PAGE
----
Protective filter… or not? I say beware of filter quality.

Started Apr 15, 2014 | Discussions thread
Flat view
JohnFrim Contributing Member • Posts: 572
Protective filter… or not? I say beware of filter quality.

I know this debate has gone on forever and will not likely end any time soon. My intent here is not to rekindle such discussion, but rather to show that a cheap filter may not be a good idea.

I have always believed in using a protective filter for all those good reasons (prevent accidental damage, frequent cleaning, etc) AND because I believed that a (good quality) filter will not degrade an image. Further, when you see Kurt Munger's Dirty Lens article you kind of think that anything really close to the lens probably does not affect the image quality a great deal. Finally, we have all taken photos through dirty windows, and we know that holding the camera close to the window greatly reduces the effects of the window dirt.

I have a few Minolta lenses from my Maxxum days, so I pulled out my 75-300 mm Big Beer Can the other day to shoot some wildlife on my A57. The lens has not been used for many years, but I have always taken good care of my equipment and the lens looks like new. The filter on the front is an Optex 55 mm HAZE(UV) and it did not appear "overly" filthy, but it did appear to have a film of sorts.

I was VERY disappointed with what I was seeing on the LCD display when I magnified the images. Thinking it was perhaps just poor focus I took several shots, but they all looked bad. I did not have my tripod along, but I decided to shoot a few photos of a distant scene with the lens sitting quite solidly on my thighs while sitting on a bench. Shutter speeds were reasonably high to stop motion blur on Day 1, and very high (with elevated ISO) on Day 2.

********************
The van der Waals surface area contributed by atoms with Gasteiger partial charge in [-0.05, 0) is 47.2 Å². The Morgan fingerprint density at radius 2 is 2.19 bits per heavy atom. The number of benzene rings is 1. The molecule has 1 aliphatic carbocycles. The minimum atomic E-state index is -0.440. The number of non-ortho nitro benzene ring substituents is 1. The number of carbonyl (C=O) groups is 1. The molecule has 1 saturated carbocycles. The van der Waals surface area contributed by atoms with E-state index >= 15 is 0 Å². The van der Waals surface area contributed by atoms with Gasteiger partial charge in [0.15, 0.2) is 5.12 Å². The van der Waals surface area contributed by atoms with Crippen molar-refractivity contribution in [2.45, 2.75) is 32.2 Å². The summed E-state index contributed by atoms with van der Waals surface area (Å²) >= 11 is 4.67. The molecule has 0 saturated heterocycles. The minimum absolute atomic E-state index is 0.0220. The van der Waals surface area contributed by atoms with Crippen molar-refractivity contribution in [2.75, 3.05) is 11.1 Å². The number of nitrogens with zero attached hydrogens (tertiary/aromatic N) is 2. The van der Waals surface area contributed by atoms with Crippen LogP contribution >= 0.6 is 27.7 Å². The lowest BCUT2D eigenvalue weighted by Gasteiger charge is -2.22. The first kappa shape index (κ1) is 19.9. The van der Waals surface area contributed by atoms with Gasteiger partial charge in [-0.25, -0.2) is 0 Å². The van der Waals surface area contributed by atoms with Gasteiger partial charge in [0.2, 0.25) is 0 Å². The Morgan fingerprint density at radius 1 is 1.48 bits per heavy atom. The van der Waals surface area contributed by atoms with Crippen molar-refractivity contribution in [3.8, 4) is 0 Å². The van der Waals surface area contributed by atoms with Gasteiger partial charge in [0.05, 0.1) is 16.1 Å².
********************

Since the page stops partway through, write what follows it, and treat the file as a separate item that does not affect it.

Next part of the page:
The first two photos below are with the dirty filter.

Day 1, dirty filter.

Day 1, dirty filter.

The next image below is with the filter removed and is noticeably sharper.

Day 1, no filter.

I went home that day and cleaned the filter several times with lens cleaning fluid and a microfiber cloth. It actually took several fairly aggressive attempts to get the film off both surfaces of the filter, as seen by angling it against the light. It finally looked pristinely clean.

A few days later I returned to the same spot and took photos with and without the filter.

Day 2, clean filter.

Day 2, no filter.

I don't think anyone would argue that the images with NO FILTER are definitely sharper. In fact, there is not a great deal of difference between the dirty and clean filter shots. Some might even say the clean filter photo is actually not as sharp as some of the dirty filter photos, so maybe there was a slight focus error. Let me just say that I took several additional photos at closer range using manual focus with magnified view to get good focus and the results are basically the same: this cheap filter really causes problems.

I still have a few other older Minolta lenses to play with, all with older and cheaper filters than what I have on my Sony lenses. I am going to compare with and without both cheap and expensive filters, but right now I am convinced that cheap protective filters might not be a good idea.


 JohnFrim's gear list:JohnFrim's gear list
Sony SLT-A57 Sony DT 18-55mm F3.5-5.6 SAM Sony DT 18-250mm F3.5-6.3 +3 more
Sony SLT-A57
If you believe there are incorrect tags, please send us this post using our feedback form.
Flat view
Post (hide subjects) Posted by
Keyboard shortcuts:
FForum PPrevious NNext WNext unread UUpvote SSubscribe RReply QQuote BBookmark MMy threads
Color scheme? Blue / Yellow